Fortunately, the local brewing business is a “pretty tight-knit community,” Dean said. Whenever a brewery has extra cans, a rare occurrence, it sells it to other breweries in need, Dean said.
Members of the District’s brewers guild include Bluejacket DC, DC Brau, Red Bear Brewing Co., and Hellbender Brewing Company.
In the face of this major can shortage, some brewers have had to get creative.
In Colorado Springs, Colorado, Pete Kilman of Storybook Brewing bought thousands of unused cans from a Texas brewery that had closed down in April, then had each can shrink-wrapped with a new Storybook label.
“I don’t really know what to expect,” Kilman said. “I think that they’re going to have to figure out a way to manufacture more cans if we continue on this trend, because they’re not keeping up very well as it is.”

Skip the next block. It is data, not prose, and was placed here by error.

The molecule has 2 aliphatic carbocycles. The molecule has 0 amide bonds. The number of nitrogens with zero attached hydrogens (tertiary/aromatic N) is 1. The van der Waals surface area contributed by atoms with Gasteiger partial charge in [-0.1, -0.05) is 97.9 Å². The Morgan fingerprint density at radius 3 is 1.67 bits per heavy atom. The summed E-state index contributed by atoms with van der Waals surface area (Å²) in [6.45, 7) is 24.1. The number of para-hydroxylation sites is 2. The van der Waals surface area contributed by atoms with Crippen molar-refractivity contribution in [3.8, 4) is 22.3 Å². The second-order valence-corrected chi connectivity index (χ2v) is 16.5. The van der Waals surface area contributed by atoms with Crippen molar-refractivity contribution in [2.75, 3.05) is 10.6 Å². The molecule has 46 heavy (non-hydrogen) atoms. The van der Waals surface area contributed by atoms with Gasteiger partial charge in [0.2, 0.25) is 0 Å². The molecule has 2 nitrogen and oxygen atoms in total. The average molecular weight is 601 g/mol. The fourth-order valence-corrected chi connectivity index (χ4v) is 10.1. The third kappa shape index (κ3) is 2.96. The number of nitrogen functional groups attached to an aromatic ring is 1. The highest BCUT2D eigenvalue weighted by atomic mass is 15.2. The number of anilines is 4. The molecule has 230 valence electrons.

One of America’s major can manufacturers is the Ball Corporation. Ball is a major member of the Can Manufacturers Institute, a trade association.
Institute President Robert Budway said in an email that manufacturers like Ball, North America’s largest producer of recycled aluminum cans, are “fully focused on filling the extraordinary demand from all sectors of the industry’s customer base”.
Ball spokesman Scott McCarty said that the spike in demand the company has seen from its beverage-producing customers during the COVID-19 pandemic was “really unplanned” — and the end does not seem to be near just yet.
“I think demand is going to stay high the rest of the year,” McCarty said.
Meanwhile, neither Coca-Cola nor PepsiCo have said when fans of niche drinks like Katie Duncan can expect to see their favorite cans back on the shelves of grocery stores on a more regular basis.
“I’m very much hoping to see it soon,” Duncan said.